Illinois schools put students in solitary confinement where they 'banged their heads against walls, urinated in their pants', claims probe

Teachers and administrators were found to violate state law by locking children in timeout rooms for minor wrongdoings like shouting or spilling milk


                            Illinois schools put students in solitary confinement where they 'banged their heads against walls, urinated in their pants', claims probe

A new investigation into Illinois schools has found that some of them confined students with behavioral problems and mental disabilities in supposed "quiet rooms".

Investigative reports by the Chicago Tribune and ProPublica revealed how the state has not completely banned child confinement, unlike the rest of the country. Teachers and administrators were found to violate state law by locking children in timeout rooms for minor wrongdoings like shouting or spilling milk.

During the 2017-18 school year, ProPublica found more than 20,000 incidents where students were kept in so-called "reflection rooms" for several hours on end.

"In the nearly 50,000 pages of reports reporters reviewed about Illinois students in seclusion, school workers often keep watch over children who are clearly in distress," the article stated.

"They dutifully document kids urinating and spitting in fear or anger and then being ordered to wipe the walls clean and mop the floors." Meanwhile, the Tribune found how one student was locked in a "reflection room" for up to 10 hours.

Professor Scot Danforth of Chapman University told the outlet that teachers might justify the punishment by saying that children with disabilities were "defective".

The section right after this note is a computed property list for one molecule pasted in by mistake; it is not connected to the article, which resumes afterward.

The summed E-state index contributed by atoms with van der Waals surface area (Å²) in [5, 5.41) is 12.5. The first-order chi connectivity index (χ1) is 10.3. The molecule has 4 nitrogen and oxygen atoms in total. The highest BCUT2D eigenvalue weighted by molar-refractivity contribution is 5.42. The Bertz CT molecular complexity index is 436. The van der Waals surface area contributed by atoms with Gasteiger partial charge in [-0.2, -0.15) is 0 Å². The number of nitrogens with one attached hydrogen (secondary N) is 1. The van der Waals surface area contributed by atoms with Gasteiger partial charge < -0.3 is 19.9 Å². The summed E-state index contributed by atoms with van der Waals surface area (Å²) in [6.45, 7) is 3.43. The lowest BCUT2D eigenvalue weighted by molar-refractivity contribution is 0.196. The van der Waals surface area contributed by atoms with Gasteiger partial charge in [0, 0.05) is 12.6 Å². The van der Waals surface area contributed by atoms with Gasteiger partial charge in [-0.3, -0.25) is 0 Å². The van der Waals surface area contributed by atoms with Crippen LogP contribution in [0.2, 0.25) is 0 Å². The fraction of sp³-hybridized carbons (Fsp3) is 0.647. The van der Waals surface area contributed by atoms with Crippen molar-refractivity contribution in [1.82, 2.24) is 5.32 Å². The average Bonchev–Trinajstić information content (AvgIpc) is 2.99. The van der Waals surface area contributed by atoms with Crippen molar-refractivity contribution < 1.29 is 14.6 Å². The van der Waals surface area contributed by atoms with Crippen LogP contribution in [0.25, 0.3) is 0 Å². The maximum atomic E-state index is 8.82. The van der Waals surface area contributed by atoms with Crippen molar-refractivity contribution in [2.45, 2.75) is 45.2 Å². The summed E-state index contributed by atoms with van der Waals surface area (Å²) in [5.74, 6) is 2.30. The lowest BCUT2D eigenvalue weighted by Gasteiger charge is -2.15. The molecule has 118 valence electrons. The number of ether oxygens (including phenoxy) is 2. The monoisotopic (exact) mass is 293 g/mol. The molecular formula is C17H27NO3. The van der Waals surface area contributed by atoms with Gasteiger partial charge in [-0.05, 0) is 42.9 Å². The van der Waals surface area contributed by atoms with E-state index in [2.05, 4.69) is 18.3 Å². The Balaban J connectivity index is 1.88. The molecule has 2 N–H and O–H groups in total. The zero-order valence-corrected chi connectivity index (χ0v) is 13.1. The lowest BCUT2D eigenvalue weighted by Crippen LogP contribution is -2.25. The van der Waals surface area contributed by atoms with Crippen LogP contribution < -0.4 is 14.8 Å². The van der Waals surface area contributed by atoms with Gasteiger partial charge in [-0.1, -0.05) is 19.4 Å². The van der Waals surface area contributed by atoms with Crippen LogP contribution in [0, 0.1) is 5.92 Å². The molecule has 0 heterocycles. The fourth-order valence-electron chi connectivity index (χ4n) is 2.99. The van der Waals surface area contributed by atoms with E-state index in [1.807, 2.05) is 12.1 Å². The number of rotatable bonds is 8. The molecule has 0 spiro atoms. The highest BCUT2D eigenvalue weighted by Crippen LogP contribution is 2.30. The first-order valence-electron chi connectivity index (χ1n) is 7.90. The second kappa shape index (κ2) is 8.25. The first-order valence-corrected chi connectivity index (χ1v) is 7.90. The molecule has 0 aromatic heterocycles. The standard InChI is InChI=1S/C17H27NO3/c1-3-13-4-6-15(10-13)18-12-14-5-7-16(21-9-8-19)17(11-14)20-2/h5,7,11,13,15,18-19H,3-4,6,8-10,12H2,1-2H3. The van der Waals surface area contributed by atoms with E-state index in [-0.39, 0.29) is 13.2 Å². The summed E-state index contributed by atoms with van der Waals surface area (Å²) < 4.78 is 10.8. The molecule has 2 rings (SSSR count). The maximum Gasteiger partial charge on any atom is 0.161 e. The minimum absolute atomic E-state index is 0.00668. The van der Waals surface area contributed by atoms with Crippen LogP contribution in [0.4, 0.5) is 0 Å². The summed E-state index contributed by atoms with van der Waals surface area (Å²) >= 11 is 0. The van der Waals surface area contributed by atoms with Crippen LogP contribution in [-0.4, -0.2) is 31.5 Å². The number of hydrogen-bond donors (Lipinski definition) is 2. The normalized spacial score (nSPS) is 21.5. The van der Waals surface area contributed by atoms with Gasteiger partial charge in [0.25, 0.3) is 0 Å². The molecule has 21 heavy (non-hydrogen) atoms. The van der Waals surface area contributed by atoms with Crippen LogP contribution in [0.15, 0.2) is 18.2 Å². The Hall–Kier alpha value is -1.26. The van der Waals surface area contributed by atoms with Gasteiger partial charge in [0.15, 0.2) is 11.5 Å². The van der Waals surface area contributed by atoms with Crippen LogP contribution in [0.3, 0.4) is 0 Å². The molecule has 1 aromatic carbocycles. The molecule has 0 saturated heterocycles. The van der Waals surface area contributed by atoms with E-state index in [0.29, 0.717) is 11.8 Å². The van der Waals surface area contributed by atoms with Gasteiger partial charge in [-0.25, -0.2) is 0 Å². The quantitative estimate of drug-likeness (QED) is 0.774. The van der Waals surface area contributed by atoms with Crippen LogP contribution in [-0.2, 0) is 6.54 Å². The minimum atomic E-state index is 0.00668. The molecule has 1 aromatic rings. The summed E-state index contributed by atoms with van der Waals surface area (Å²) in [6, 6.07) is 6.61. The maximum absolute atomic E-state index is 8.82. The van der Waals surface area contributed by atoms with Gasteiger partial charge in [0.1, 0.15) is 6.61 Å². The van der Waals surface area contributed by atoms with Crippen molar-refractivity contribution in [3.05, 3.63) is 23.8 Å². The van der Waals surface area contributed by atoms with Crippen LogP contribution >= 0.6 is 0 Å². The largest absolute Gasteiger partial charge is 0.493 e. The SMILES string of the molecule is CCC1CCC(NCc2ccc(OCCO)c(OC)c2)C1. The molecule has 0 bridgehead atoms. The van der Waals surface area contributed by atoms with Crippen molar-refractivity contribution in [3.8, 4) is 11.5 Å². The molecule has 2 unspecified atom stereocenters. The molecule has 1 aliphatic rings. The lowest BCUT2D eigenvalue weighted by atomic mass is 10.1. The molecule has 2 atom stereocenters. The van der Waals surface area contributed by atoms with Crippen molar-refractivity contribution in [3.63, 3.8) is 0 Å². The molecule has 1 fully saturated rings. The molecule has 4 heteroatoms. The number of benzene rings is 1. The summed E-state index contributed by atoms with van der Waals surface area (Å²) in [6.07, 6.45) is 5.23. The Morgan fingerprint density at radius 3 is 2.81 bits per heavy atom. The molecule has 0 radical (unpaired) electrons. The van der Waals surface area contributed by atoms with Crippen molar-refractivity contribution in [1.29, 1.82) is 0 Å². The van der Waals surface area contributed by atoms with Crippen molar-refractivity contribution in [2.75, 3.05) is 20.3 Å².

"You really have to believe that you're dealing with people who are deeply defective [to put children in timeout rooms]. And that's what the staff members tell each other," Danforth said. "You can do it because of who you're doing it to."

The report found that several Illinois school administrators had completely ignored state law that deems solitary confinement as an illegal punishment and reserves it for safety issues only.

In one instance from 2017, it was found that all five timeout "booths" at the Bridges Learning Center were full by 8.35 am. "Each booth is about 6 by 8 feet, with a steel door," according to the Tribune.

"That day, one held a boy who had hung on a basketball rim and swore at staff when they told him to stop. In another, a boy who had used 'raised voice tones'. Two boys were being held because they hadn't finished classwork," according to the report.

"Inside the fifth room was a boy who had tried to 'provoke' other students when he got off a bus. Staff told him he'd be back again 'to serve 15 minutes every morning due to his irrational behavior'," the report added.

The report also noted that none of the reasons listed for seclusion are permitted under Illinois law. It was found that quite a few schools did not inform parents if their children were in solitary confinement.

One of the mothers found her son was kept in isolation only after he had "headache and ringing in his ears" from banging his head against the wall of a timeout room. 

Other children "ripped their fingernails or bruised their knuckles hitting the door", stated the report. "Their hands swelled and bled from beating the walls. In some cases, children were hurt so badly that ambulances were called."

The Illinois State Board of Education took heed of the bombshell report and subsequently announced that they would issue guidance clarifying that using seclusion as a punishment is illegal and that schools that defiantly continue the harmful practice will face strict action.

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